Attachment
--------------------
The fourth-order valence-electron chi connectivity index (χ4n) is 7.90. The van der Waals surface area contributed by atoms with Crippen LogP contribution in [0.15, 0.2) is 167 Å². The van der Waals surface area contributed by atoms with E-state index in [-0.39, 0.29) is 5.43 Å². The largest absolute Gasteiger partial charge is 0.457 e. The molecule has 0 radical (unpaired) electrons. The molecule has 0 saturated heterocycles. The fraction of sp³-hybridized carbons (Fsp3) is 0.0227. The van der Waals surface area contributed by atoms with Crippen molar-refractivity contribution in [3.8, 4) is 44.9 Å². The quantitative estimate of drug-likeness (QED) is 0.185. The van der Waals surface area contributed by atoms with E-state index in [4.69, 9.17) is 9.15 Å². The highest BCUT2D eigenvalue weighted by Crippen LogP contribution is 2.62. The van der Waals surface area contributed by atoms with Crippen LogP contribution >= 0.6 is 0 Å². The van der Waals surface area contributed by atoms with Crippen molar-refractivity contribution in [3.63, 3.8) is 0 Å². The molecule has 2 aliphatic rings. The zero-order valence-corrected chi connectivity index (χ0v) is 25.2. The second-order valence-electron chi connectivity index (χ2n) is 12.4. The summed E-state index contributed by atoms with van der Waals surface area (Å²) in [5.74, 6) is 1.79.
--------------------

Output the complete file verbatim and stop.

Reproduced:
The fourth-order valence-electron chi connectivity index (χ4n) is 7.90. The van der Waals surface area contributed by atoms with Crippen LogP contribution in [0.15, 0.2) is 167 Å². The van der Waals surface area contributed by atoms with E-state index in [-0.39, 0.29) is 5.43 Å². The largest absolute Gasteiger partial charge is 0.457 e. The molecule has 0 radical (unpaired) electrons. The molecule has 0 saturated heterocycles. The fraction of sp³-hybridized carbons (Fsp3) is 0.0227. The van der Waals surface area contributed by atoms with Crippen molar-refractivity contribution in [3.8, 4) is 44.9 Å². The quantitative estimate of drug-likeness (QED) is 0.185. The van der Waals surface area contributed by atoms with E-state index in [4.69, 9.17) is 9.15 Å². The highest BCUT2D eigenvalue weighted by Crippen LogP contribution is 2.62. The van der Waals surface area contributed by atoms with Crippen LogP contribution >= 0.6 is 0 Å². The van der Waals surface area contributed by atoms with Crippen molar-refractivity contribution in [3.63, 3.8) is 0 Å². The molecule has 2 aliphatic rings. The zero-order valence-corrected chi connectivity index (χ0v) is 25.2. The second-order valence-electron chi connectivity index (χ2n) is 12.4. The summed E-state index contributed by atoms with van der Waals surface area (Å²) in [5.74, 6) is 1.79.